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Has California finally reached the point where we stop labeling especially wet or dry periods as “extreme” and instead start treating them as events to prepare for as a matter of course? After years of responding to severe drought, the state’s water management systems were pushed to the breaking point last year by heavy rains that flooded towns and farmland, damaged infrastructure, and caused landslides. Along with this came heat waves and massive wildfires that destroyed water systems and polluted supplies.

Leaders across the state have been taking steps to address the challenges that a more volatile climate brings to the water sector. Governor Newsom’s administration is planning to adapt all aspects of water management to the “new normal” with a water resilience portfolio.

This brief highlights top priorities for improving water management and preparing California’s water systems and natural environment for a changing climate. Key elements include:

  • Modernizing the water grid: Addressing infrastructure weaknesses and gaps— coupled with more flexible management—is essential for reducing the costs of future droughts and floods.
  • Preparing for changing supply and demand: Developing a portfolio of cost-effective supply and demand tools can help California weather droughts, accommodate population growth, and bring groundwater basins into balance.
  • Providing safe drinking water: More stable funding has been secured to improve quality and reliability in small, mainly rural poor communities, but more work is needed to tackle this challenge.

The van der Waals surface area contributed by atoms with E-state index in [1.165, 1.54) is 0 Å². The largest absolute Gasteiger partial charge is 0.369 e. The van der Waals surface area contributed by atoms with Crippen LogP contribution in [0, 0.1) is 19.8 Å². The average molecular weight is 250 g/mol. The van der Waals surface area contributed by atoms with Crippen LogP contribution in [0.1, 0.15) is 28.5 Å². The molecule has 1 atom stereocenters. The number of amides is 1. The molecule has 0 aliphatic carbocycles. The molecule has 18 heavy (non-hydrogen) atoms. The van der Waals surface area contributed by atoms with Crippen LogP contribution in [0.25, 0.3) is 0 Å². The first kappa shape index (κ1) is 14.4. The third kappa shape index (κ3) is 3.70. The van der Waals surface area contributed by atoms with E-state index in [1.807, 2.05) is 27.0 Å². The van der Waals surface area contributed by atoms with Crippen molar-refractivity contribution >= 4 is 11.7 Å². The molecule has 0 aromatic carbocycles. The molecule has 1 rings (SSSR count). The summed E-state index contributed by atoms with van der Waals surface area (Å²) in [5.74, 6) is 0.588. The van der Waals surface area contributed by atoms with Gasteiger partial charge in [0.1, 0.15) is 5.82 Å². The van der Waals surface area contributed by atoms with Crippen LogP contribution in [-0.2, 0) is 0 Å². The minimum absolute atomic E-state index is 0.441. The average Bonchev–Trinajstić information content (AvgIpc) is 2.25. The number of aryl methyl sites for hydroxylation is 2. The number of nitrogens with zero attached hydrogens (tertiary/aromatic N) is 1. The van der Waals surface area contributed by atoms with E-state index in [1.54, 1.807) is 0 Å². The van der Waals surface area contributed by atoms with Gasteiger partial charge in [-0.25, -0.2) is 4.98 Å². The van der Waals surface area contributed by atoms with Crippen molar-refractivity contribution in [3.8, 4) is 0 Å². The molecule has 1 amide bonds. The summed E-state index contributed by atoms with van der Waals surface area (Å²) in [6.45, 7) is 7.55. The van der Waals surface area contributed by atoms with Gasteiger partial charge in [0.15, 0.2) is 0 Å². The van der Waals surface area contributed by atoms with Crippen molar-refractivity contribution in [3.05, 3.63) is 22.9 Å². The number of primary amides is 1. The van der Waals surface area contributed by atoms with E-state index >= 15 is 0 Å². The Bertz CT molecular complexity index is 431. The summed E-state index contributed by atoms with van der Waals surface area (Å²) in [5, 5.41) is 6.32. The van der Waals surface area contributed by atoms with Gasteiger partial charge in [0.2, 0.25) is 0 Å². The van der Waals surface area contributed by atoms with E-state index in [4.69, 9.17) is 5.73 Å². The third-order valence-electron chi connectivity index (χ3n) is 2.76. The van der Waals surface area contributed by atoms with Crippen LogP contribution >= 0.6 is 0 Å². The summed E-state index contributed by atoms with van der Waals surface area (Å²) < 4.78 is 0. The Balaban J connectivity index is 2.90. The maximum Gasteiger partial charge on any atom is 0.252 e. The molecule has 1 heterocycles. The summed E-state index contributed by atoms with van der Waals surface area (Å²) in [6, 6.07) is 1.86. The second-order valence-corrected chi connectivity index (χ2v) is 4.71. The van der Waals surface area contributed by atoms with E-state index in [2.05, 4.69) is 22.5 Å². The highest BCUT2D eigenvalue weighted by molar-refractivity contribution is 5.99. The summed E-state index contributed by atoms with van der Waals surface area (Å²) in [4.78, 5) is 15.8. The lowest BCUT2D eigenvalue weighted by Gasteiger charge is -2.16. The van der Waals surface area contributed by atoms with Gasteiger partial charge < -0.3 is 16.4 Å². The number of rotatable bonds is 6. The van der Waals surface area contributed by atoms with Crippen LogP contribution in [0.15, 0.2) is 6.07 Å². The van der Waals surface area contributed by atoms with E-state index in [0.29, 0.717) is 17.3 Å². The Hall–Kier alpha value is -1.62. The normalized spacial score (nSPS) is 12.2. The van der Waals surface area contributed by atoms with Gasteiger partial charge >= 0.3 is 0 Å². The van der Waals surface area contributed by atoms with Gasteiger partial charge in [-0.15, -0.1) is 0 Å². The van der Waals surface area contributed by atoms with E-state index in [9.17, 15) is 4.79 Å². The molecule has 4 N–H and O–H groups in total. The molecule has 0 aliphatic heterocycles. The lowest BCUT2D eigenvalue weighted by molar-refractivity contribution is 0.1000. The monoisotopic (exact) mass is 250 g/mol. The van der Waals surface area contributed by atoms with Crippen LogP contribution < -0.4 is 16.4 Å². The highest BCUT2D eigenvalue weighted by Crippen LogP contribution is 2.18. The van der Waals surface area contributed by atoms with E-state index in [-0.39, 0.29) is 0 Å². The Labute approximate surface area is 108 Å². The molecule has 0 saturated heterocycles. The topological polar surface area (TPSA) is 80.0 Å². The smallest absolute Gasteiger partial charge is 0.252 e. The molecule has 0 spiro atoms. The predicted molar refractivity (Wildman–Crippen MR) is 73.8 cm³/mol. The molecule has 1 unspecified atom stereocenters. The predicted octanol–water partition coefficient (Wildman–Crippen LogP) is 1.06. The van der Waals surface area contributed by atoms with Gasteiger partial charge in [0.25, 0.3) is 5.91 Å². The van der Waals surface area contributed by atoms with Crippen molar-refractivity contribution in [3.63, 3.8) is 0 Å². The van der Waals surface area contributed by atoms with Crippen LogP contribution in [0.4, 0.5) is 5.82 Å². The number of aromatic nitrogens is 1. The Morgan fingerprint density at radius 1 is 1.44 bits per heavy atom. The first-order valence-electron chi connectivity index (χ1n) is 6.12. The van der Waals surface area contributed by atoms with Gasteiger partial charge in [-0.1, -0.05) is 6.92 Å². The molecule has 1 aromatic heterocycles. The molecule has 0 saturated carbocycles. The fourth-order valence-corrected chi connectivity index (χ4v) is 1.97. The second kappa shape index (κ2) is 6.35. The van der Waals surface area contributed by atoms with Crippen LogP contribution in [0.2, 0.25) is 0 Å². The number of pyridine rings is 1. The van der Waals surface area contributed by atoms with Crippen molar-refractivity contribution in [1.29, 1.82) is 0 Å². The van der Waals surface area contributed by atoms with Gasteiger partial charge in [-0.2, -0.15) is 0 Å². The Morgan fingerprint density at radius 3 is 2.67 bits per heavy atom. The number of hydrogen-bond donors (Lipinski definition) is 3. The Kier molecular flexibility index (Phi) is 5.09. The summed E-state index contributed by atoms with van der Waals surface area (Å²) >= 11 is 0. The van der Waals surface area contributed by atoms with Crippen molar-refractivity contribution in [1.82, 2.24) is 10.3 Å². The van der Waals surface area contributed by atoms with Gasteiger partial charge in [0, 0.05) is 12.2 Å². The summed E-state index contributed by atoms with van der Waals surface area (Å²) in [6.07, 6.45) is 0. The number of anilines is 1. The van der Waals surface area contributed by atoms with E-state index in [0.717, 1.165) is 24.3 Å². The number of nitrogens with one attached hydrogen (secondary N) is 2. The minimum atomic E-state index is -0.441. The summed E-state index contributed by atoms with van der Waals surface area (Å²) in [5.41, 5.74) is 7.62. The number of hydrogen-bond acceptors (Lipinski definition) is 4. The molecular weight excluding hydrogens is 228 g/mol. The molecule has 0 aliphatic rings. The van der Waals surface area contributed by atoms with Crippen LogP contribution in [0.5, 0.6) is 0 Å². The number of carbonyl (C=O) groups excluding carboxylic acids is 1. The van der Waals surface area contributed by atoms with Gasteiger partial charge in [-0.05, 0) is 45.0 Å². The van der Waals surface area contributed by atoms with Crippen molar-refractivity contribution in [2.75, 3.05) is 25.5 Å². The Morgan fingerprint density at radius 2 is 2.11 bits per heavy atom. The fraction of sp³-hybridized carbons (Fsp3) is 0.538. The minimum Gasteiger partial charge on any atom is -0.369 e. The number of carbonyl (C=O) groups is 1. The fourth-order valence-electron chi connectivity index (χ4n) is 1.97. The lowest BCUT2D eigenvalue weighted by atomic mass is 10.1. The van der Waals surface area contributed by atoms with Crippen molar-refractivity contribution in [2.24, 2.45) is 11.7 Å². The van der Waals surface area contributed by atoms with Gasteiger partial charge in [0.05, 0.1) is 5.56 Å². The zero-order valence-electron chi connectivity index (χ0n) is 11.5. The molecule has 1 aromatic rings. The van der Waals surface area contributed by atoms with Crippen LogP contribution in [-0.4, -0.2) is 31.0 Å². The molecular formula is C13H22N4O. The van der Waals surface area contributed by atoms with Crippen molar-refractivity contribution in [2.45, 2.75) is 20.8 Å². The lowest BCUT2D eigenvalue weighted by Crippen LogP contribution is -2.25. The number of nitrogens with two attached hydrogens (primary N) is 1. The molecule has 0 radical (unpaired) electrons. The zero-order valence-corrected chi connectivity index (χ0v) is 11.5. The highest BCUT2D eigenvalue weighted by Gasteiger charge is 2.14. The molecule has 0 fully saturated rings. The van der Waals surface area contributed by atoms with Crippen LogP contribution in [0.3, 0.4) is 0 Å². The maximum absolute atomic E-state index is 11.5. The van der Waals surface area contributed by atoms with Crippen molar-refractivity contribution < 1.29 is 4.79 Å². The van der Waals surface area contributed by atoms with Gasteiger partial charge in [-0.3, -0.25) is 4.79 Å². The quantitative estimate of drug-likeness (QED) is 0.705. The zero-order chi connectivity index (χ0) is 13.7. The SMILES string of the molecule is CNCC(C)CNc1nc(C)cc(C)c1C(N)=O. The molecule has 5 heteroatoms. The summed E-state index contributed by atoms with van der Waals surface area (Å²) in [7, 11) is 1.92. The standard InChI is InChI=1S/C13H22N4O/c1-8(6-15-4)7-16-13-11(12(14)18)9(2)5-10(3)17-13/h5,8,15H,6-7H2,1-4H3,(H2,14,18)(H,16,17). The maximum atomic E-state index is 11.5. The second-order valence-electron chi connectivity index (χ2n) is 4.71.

• Reducing fire risk in headwater forests: The state’s mountain forests—a major source of water—are in poor health. Active management can reduce the risk of extreme wildfires and maintain the benefits that forests provide.
  • Improving the health of freshwater ecosystems: A new approach to managing water for freshwater ecosystems and species can help them adapt to a warming climate.

We also explore how these issues come together in two key watersheds: the Colorado and the Sacramento–San Joaquin basins.

Four key principles are essential to ensuring the success of these efforts:

  • Flexibility of institutions, rules, and infrastructure to help manage increased volatility and build resilience to changing conditions.
  • Incentives to encourage and enable local agencies and individuals to implement smarter, more flexible management systems.
  • Alignment of objectives and regulatory approaches across agencies to make it easier to trade water, recharge aquifers, and restore forests and freshwater ecosystems.
  • Multiple-benefit approaches that tackle several issues together—such as flood protection, recharge, and habitat—to broaden cooperation and leverage more sources of funding.

We hope you find this compendium a helpful guide to water issues that affect all Californians in one way or another—and that you’re inspired to engage in efforts to develop lasting solutions.

– Ellen Hanak




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